How to use version control with VBA code?
I am developing a VBA application which is quite large. I want to use SVN for that application developing.
How can I split my modules from the Excel document and how to upload my modules separately to source control?
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Please help me.
4 Solutions collect form web for “How to use version control with VBA code?”
With file->export file you can export the individual classes.
That’s one way to split the modules out – temporarily or otherwise.
Once you’ve done that, you can then create an SVN repository. I won’t go into instructions for that as it’s all over the internet, but here’s a starting point:
Check out this excel addin https://github.com/hilkoc/vbaDeveloper .
It exports all your vba code automatically, as soon as you save your workbook. You can also easily import it again, when you open a workbook. It all work very nicely.
As a bonus, it comes with a code formatter that you can run within the vba editor, so you can format your code as you write.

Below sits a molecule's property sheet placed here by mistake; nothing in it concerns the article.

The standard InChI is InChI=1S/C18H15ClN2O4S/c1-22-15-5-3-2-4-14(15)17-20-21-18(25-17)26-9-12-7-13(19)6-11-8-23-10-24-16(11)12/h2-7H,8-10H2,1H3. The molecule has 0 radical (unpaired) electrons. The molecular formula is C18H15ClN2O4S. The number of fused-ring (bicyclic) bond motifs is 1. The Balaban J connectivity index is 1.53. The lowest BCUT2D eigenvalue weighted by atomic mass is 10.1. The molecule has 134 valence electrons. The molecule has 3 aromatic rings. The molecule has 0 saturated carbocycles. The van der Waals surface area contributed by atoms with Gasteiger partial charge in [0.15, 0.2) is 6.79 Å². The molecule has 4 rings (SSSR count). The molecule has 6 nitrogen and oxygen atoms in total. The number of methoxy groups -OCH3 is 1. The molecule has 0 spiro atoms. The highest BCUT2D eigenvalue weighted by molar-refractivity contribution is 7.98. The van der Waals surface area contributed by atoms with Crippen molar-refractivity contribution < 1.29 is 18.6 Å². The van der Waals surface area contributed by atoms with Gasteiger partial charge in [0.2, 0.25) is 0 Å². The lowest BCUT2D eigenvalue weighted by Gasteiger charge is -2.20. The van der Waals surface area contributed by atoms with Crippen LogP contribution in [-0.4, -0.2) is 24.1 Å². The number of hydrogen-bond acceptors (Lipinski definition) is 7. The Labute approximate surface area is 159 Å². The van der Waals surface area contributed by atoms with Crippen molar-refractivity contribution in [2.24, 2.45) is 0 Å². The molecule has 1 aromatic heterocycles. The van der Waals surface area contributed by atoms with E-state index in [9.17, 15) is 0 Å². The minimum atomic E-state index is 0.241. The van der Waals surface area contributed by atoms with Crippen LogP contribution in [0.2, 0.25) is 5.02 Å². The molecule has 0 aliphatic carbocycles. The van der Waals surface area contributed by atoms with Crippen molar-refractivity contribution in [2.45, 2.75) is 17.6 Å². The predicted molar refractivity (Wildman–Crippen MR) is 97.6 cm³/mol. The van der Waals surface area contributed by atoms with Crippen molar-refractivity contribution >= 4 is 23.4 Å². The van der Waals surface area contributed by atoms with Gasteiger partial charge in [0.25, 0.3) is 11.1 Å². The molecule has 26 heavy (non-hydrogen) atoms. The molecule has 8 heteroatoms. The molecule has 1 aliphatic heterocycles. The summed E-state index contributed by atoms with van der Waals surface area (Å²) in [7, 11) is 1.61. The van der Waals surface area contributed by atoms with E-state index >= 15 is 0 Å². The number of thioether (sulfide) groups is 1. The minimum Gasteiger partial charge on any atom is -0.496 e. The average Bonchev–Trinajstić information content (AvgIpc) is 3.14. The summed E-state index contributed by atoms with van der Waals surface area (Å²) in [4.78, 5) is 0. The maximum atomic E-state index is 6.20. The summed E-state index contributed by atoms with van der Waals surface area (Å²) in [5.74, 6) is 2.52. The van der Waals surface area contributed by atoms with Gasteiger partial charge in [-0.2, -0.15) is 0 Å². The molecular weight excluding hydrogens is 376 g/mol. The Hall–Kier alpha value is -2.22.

Check out this answer on how to automatically extract all modules/forms/classes to text files. Which will make them more manageable in SVN.
I wrote a small tool to help with putting VBA code under version control, without requiring anything from Excel, or locking you into any specific version-control system. It can either extract modules from an Office file to a folder, or publish modules from a folder to an Office file. In either case it accesses the Office file directly, not through Excel. It’s available on GitHub:
Microsoft Office VBA code is usually held in binary format, making proper version control difficult. VBA Sync Tool synchronizes macros between a VBA-enabled file and a folder, enabling easy version control using Git, SVN, Mercurial, or any other VCS.
To start, select the Extract VBA from Office file option, then select the locations of your repository (or where you’d like to start one) and the Office file. The tool will compare the two locations and show all the differences:
If you want to extract everything (typical for setting up a repository), just click OK. If you want to be more selective, you can untick specific files (for example some form designs that you know haven’t changed) and then proceed. If you set up a diff tool (under File → Settings), you can double-click on a module to view its changes.
After a merge, follow the same procedure, but select the Publish VBA to Office file option. When you hit Apply or OK, the tool will write the combined code into the Office file.